Maintaining data at a high quality is critical to organizational success. Firms, aware of the consequences of poor data quality, have adopted methodologies and policies for measuring, monitoring, and improving it (Redman, 1996; Eckerson, 2002). Today’s quality measurements are typically driven by physical characteristics of the data (e.g., item counts, time tags, or failure rates) and assume an objective quality standard, disregarding the context in which the data is used. The alternative is to derive quality metrics from data content and evaluate them within specific usage contexts. The former approach is termed as structure-based (or structural), and the latter, content-based (Ballou and Pazer, 2003). In this chapter we propose a novel framework to assess data quality within specific usage contexts and link it to data utility (or utility of data) - a measure of the value contribution associated with data within specific usage contexts. Our utility-driven framework addresses the limitations of structural measurements and offers alternative measurements for evaluating completeness, validity, accuracy, and currency, as well as a single measure that aggregates these data quality dimensions.
Data quality is defined as fitness-for-use – the extent to which the data matches the data consumer’s needs (Redman, 1996). However, in real-life settings, a single definition of the data quality may fail to support data management needs (Strong et al, 1997, Lee and Strong, 2003). Kulikowski (1971) suggests that data quality should be measured as a multi-dimensional vector that reflects different aspects of quality. Wang and Strong (1996) show that data customers perceive quality as having multiple dimensions such as accuracy, completeness, and currency. Quality, along each dimension, is often measured as a number between 0 (poor) and 1 (perfect). Pipino et al. (2002) identify three archetypes for quality metrics that adhere to this scale: (a) ratio between the actually obtained and the expected values, (b) min/max value among aggregations and (c) weighted average between multiple factors. Different measurement methods have been proposed along these archetypes (e.g., Redman, 1996; Pipino et al., 2002). Such measurements can be stored as quality metadata (Shankaranarayanan and Even, 2004), presented by software tools (Wang, 1998; Shankaranarayanan and Cai, 2006), tied to visual representations of data processes (Shankaranarayanan et al., 2003), and used for process optimization (Ballou et al., 1998).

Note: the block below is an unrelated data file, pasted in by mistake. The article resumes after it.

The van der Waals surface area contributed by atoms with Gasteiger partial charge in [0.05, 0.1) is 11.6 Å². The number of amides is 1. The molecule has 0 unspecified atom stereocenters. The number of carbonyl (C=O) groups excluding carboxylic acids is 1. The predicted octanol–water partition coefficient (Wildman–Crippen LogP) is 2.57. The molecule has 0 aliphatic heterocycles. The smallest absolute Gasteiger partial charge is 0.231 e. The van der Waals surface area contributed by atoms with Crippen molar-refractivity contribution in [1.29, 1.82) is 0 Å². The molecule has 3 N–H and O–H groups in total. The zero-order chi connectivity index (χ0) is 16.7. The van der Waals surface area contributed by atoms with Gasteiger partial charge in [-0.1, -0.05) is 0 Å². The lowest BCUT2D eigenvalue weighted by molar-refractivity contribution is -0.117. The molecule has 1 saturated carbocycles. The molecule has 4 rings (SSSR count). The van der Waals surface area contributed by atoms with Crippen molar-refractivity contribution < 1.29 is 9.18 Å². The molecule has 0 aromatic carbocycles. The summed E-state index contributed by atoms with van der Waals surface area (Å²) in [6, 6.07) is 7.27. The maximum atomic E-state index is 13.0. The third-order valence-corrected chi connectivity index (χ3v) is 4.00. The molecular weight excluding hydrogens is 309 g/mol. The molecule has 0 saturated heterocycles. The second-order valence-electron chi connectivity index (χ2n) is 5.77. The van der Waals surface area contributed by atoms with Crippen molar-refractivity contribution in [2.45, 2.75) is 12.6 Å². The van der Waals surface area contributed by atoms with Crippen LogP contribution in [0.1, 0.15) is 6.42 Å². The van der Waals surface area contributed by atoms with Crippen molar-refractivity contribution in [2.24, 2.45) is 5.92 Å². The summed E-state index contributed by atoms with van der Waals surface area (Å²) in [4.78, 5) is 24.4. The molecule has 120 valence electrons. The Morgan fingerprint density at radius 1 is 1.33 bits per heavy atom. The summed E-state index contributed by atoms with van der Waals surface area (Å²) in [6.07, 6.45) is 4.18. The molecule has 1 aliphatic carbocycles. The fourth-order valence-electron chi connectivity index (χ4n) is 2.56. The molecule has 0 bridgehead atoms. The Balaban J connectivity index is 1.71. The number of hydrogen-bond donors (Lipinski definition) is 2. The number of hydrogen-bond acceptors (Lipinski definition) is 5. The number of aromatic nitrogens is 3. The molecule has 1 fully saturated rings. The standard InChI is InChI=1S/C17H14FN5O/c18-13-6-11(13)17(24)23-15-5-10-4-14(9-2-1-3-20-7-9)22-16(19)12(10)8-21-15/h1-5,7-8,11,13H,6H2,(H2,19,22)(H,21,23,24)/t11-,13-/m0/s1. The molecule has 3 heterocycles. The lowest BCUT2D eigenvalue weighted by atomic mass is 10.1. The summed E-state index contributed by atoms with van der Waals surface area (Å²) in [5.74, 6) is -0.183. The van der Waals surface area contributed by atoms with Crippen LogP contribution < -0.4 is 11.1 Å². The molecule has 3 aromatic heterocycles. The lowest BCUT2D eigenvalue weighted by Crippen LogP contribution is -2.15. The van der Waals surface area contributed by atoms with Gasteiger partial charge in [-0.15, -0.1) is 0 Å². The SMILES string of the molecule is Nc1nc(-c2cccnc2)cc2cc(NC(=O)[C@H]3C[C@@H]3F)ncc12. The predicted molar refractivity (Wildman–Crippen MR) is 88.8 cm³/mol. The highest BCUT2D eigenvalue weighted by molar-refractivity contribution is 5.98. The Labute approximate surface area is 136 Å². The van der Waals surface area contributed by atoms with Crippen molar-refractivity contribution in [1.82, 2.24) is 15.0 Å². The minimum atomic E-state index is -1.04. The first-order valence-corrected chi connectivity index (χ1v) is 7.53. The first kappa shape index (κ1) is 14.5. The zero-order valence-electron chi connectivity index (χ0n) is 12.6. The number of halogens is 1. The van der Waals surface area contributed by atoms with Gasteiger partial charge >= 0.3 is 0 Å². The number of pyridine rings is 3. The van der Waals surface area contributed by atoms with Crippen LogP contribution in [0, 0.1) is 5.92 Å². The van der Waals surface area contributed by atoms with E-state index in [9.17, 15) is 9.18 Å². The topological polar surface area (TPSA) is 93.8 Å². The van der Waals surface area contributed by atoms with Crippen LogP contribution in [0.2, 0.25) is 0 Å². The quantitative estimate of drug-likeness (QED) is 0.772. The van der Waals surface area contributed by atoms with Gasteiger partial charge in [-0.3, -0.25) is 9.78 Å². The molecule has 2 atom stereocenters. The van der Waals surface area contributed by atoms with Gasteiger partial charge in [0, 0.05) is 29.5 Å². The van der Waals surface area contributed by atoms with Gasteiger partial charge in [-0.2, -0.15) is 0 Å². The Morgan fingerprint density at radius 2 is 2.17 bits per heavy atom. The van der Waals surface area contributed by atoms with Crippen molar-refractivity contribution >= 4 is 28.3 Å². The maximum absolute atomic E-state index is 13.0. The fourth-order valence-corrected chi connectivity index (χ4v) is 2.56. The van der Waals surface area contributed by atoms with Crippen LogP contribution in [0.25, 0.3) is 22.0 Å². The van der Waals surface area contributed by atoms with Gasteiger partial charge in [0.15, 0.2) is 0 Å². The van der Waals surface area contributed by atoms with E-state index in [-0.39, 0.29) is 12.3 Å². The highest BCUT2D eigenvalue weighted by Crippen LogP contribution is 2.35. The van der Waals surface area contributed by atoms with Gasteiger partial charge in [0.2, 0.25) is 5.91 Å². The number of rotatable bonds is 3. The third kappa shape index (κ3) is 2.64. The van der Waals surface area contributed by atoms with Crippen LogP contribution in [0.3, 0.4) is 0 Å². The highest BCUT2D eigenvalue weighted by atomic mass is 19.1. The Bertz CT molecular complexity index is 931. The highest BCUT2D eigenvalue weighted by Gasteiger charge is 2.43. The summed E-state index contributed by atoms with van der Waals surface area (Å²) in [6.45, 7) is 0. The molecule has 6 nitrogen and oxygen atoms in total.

Some quality dimensions (e.g., accuracy) are viewed as impartial (Wang and Strong, 1996) - i.e., the perception of quality along these dimensions is based on the data itself, regardless of usage. Others are viewed as contextual quality dimensions and perception of quality depends on the usage context (e.g., relevance). Pipino et al. (2002), however, argue that the same dimension can be measured impartially and/or contextually, depending on the purpose the measurement serves. As both impartial assessment and contextual assessment contribute to the overall perception of data quality, it is important to address both. We posit that within a usage context, the business value of data resources is reflected more by the data content and less by physical characteristics. Hence, we suggest that content-based measurement of quality is more appropriate for contextual assessment. We use utility functions (Ahituv, 1980) to link impartial information characteristics (here, data contents and presence of defects) onto tangible values within specific usages. Utility mapping has been used to examine tradeoffs between quality dimensions and optimize their configuration (Ballou et al., 1998; Ballou and Pazer, 1995, 2003).